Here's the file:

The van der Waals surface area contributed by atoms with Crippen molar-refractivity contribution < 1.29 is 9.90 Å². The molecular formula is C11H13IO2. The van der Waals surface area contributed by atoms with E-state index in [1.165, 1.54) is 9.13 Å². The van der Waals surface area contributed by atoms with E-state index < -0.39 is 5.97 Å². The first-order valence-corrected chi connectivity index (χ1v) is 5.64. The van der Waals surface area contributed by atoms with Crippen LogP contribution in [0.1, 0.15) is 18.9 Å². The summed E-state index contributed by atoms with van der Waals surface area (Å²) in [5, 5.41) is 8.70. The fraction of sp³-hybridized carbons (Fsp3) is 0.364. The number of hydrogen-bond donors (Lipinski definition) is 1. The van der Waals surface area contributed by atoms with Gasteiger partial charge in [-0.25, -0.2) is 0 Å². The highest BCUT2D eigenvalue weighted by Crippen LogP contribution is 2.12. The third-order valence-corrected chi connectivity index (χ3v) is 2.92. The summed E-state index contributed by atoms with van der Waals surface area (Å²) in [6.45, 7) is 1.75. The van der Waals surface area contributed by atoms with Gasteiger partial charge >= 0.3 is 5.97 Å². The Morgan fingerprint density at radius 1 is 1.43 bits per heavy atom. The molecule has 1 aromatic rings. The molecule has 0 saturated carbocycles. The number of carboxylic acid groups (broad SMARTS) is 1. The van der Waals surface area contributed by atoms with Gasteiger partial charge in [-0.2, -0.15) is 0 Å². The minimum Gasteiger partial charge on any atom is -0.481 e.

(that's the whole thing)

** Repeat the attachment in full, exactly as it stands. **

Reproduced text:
The van der Waals surface area contributed by atoms with Crippen molar-refractivity contribution < 1.29 is 9.90 Å². The molecular formula is C11H13IO2. The van der Waals surface area contributed by atoms with E-state index in [1.165, 1.54) is 9.13 Å². The van der Waals surface area contributed by atoms with E-state index < -0.39 is 5.97 Å². The first-order valence-corrected chi connectivity index (χ1v) is 5.64. The van der Waals surface area contributed by atoms with Crippen LogP contribution in [0.1, 0.15) is 18.9 Å². The summed E-state index contributed by atoms with van der Waals surface area (Å²) in [5, 5.41) is 8.70. The fraction of sp³-hybridized carbons (Fsp3) is 0.364. The number of hydrogen-bond donors (Lipinski definition) is 1. The van der Waals surface area contributed by atoms with Gasteiger partial charge in [-0.25, -0.2) is 0 Å². The highest BCUT2D eigenvalue weighted by Crippen LogP contribution is 2.12. The third-order valence-corrected chi connectivity index (χ3v) is 2.92. The summed E-state index contributed by atoms with van der Waals surface area (Å²) in [6.45, 7) is 1.75. The van der Waals surface area contributed by atoms with Gasteiger partial charge >= 0.3 is 5.97 Å². The Morgan fingerprint density at radius 1 is 1.43 bits per heavy atom. The molecule has 1 aromatic rings. The molecule has 0 saturated carbocycles. The number of carboxylic acid groups (broad SMARTS) is 1. The van der Waals surface area contributed by atoms with Gasteiger partial charge in [-0.2, -0.15) is 0 Å². The minimum Gasteiger partial charge on any atom is -0.481 e.